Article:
The hydroxyl radical (HO•) is a strong oxidant that reacts with electron-rich sites of organic compounds and initiates complex chain mechanisms. In order to help understand the reaction mechanisms, a rule-based model was previously developed to predict the reaction pathways. For a kinetic model, there is a need to develop a rate constant estimator that predicts the rate constants for a variety of organic compounds. In this study, a group contribution method (GCM) is developed to predict the aqueous phase HO• rate constants for the following reaction mechanisms: (1) H-atom abstraction, (2) HO• addition to alkenes, (3) HO• addition to aromatic compounds, and (4) HO• interaction with sulfur (S)-, nitrogen (N)-, or phosphorus (P)-atom-containing compounds. The GCM hypothesizes that an observed experimental rate constant for a given organic compound is the combined rate of all elementary reactions involving HO•, which can be estimated using the Arrhenius activation energy, Ea, and temperature. Each Ea for those elementary reactions can be comprised of two parts: (1) a base part that includes a reactive bond in each reaction mechanism and (2) contributions from its neighboring functional groups. The GCM includes 66 group rate constants and 80 group contribution factors, which characterize each HO• reaction mechanism with steric effects of the chemical structure groups and impacts of the neighboring functional groups, respectively. Literature-reported experimental HO• rate constants for 310 and 124 compounds were used for calibration and prediction, respectively. The genetic algorithms were used to determine the group rate constants and group contribution factors. The group contribution factors for H-atom abstraction and HO• addition to the aromatic compounds were found to linearly correlate with the Taft constants, π*, and electrophilic substituent parameters, σ+, respectively. The best calibrations for 83% (257 rate constants) and predictions for 62% (77 rate constants) of the rate constants were within 0.5-2 times the experimental values. This accuracy may be acceptable for model predictions of the advanced oxidation processes (AOPs) performance, depending on how sensitive the model is to the rate constants.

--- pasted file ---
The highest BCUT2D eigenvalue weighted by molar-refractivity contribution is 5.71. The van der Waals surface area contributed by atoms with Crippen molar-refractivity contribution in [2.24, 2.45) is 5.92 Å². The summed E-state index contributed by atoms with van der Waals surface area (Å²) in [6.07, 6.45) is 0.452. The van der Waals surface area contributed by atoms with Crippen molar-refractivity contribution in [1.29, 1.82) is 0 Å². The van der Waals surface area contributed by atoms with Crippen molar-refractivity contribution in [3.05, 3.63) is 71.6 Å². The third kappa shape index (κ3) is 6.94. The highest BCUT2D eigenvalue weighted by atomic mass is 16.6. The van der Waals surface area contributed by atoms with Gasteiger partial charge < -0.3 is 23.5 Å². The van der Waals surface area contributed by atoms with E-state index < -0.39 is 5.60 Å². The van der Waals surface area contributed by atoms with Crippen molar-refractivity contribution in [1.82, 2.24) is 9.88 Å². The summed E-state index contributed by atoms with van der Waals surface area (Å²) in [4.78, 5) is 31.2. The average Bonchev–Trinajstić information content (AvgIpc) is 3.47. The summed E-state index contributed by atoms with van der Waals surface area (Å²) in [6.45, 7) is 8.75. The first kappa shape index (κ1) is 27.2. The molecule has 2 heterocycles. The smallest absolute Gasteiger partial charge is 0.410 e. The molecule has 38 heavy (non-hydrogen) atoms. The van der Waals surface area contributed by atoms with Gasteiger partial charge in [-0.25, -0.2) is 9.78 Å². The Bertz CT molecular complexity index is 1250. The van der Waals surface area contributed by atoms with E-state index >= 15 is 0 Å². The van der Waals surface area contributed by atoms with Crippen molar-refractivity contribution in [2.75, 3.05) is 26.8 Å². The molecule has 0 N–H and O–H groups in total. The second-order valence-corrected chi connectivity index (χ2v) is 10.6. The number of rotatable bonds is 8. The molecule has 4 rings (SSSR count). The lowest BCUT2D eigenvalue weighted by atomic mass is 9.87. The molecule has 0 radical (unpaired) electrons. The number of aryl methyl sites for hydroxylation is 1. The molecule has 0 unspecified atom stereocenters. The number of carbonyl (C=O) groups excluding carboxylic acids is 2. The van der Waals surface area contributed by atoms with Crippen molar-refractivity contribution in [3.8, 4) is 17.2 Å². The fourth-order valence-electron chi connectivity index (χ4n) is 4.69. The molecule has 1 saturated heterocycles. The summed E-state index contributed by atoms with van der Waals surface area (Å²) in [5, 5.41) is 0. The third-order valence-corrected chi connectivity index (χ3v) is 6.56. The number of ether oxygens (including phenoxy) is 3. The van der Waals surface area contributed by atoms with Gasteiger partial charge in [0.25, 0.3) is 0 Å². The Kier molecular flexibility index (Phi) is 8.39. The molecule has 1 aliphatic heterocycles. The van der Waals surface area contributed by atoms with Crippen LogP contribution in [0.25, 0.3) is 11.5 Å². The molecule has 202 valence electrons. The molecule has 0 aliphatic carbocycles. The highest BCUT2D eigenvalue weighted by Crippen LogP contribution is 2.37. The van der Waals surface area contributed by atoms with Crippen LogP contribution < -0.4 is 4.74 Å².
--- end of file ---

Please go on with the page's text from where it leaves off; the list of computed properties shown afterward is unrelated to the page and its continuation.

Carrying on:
ASJC Scopus subject areas
- Environmental Chemistry